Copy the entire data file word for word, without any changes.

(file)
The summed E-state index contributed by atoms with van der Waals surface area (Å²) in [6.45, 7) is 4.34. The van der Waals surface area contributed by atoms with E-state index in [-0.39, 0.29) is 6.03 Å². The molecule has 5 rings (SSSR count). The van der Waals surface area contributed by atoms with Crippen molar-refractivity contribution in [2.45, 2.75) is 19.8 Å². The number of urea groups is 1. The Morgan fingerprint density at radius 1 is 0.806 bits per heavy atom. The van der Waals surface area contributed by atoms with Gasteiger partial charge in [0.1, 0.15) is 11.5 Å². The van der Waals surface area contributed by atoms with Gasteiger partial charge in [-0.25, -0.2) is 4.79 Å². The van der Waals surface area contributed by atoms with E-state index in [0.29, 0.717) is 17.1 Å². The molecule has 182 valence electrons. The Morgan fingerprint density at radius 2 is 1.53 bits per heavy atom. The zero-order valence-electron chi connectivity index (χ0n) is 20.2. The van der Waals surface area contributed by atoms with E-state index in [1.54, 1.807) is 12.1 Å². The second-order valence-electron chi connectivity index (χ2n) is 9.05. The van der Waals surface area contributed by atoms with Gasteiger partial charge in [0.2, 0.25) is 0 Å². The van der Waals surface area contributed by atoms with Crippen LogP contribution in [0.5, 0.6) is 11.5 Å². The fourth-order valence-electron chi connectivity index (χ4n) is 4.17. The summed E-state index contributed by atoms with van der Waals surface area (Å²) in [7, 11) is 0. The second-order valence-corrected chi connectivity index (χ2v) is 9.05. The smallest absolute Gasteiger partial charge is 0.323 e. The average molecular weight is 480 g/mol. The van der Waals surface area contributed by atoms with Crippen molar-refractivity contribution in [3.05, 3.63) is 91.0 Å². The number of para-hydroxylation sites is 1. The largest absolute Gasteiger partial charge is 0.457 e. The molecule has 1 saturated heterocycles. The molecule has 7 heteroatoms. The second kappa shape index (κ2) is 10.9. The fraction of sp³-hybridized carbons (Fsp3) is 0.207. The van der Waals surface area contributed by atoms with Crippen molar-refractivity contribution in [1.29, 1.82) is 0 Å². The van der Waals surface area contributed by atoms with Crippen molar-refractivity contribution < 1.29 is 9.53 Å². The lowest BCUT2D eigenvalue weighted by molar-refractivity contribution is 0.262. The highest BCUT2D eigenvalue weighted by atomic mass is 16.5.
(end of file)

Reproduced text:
The summed E-state index contributed by atoms with van der Waals surface area (Å²) in [6.45, 7) is 4.34. The van der Waals surface area contributed by atoms with E-state index in [-0.39, 0.29) is 6.03 Å². The molecule has 5 rings (SSSR count). The van der Waals surface area contributed by atoms with Crippen molar-refractivity contribution in [2.45, 2.75) is 19.8 Å². The number of urea groups is 1. The Morgan fingerprint density at radius 1 is 0.806 bits per heavy atom. The van der Waals surface area contributed by atoms with Gasteiger partial charge in [0.1, 0.15) is 11.5 Å². The van der Waals surface area contributed by atoms with Gasteiger partial charge in [-0.25, -0.2) is 4.79 Å². The van der Waals surface area contributed by atoms with E-state index in [0.29, 0.717) is 17.1 Å². The molecule has 182 valence electrons. The Morgan fingerprint density at radius 2 is 1.53 bits per heavy atom. The zero-order valence-electron chi connectivity index (χ0n) is 20.2. The van der Waals surface area contributed by atoms with E-state index in [1.54, 1.807) is 12.1 Å². The second-order valence-electron chi connectivity index (χ2n) is 9.05. The van der Waals surface area contributed by atoms with Gasteiger partial charge in [0.2, 0.25) is 0 Å². The van der Waals surface area contributed by atoms with Crippen LogP contribution in [0.5, 0.6) is 11.5 Å². The fourth-order valence-electron chi connectivity index (χ4n) is 4.17. The summed E-state index contributed by atoms with van der Waals surface area (Å²) in [7, 11) is 0. The second-order valence-corrected chi connectivity index (χ2v) is 9.05. The smallest absolute Gasteiger partial charge is 0.323 e. The average molecular weight is 480 g/mol. The van der Waals surface area contributed by atoms with Crippen molar-refractivity contribution in [3.05, 3.63) is 91.0 Å². The number of para-hydroxylation sites is 1. The largest absolute Gasteiger partial charge is 0.457 e. The molecule has 1 saturated heterocycles. The molecule has 7 heteroatoms. The second kappa shape index (κ2) is 10.9. The fraction of sp³-hybridized carbons (Fsp3) is 0.207. The van der Waals surface area contributed by atoms with Crippen molar-refractivity contribution in [1.29, 1.82) is 0 Å². The van der Waals surface area contributed by atoms with Crippen molar-refractivity contribution < 1.29 is 9.53 Å². The lowest BCUT2D eigenvalue weighted by molar-refractivity contribution is 0.262. The highest BCUT2D eigenvalue weighted by atomic mass is 16.5.